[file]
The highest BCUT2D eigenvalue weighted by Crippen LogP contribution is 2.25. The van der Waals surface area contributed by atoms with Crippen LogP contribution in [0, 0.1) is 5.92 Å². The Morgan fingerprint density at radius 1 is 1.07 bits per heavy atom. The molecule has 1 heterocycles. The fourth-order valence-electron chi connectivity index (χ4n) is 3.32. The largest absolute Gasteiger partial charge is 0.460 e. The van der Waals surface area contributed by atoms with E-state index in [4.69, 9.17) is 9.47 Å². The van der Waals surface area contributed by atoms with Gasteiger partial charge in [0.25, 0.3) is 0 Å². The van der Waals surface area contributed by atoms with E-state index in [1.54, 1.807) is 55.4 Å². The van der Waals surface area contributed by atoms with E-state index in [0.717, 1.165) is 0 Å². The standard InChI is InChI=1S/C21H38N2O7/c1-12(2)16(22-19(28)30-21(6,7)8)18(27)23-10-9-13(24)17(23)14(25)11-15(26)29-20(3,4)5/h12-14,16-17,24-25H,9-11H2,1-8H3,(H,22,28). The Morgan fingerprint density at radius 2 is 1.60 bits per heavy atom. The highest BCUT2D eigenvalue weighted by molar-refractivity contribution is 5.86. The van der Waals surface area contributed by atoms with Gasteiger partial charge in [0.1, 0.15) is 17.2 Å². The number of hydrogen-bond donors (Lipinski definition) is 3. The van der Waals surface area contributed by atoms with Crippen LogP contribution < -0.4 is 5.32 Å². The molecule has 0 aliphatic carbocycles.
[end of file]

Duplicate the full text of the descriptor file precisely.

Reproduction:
The highest BCUT2D eigenvalue weighted by Crippen LogP contribution is 2.25. The van der Waals surface area contributed by atoms with Crippen LogP contribution in [0, 0.1) is 5.92 Å². The Morgan fingerprint density at radius 1 is 1.07 bits per heavy atom. The molecule has 1 heterocycles. The fourth-order valence-electron chi connectivity index (χ4n) is 3.32. The largest absolute Gasteiger partial charge is 0.460 e. The van der Waals surface area contributed by atoms with E-state index in [4.69, 9.17) is 9.47 Å². The van der Waals surface area contributed by atoms with Gasteiger partial charge in [0.25, 0.3) is 0 Å². The van der Waals surface area contributed by atoms with E-state index in [1.54, 1.807) is 55.4 Å². The van der Waals surface area contributed by atoms with E-state index in [0.717, 1.165) is 0 Å². The standard InChI is InChI=1S/C21H38N2O7/c1-12(2)16(22-19(28)30-21(6,7)8)18(27)23-10-9-13(24)17(23)14(25)11-15(26)29-20(3,4)5/h12-14,16-17,24-25H,9-11H2,1-8H3,(H,22,28). The Morgan fingerprint density at radius 2 is 1.60 bits per heavy atom. The highest BCUT2D eigenvalue weighted by molar-refractivity contribution is 5.86. The van der Waals surface area contributed by atoms with Gasteiger partial charge in [0.1, 0.15) is 17.2 Å². The number of hydrogen-bond donors (Lipinski definition) is 3. The van der Waals surface area contributed by atoms with Crippen LogP contribution < -0.4 is 5.32 Å². The molecule has 0 aliphatic carbocycles.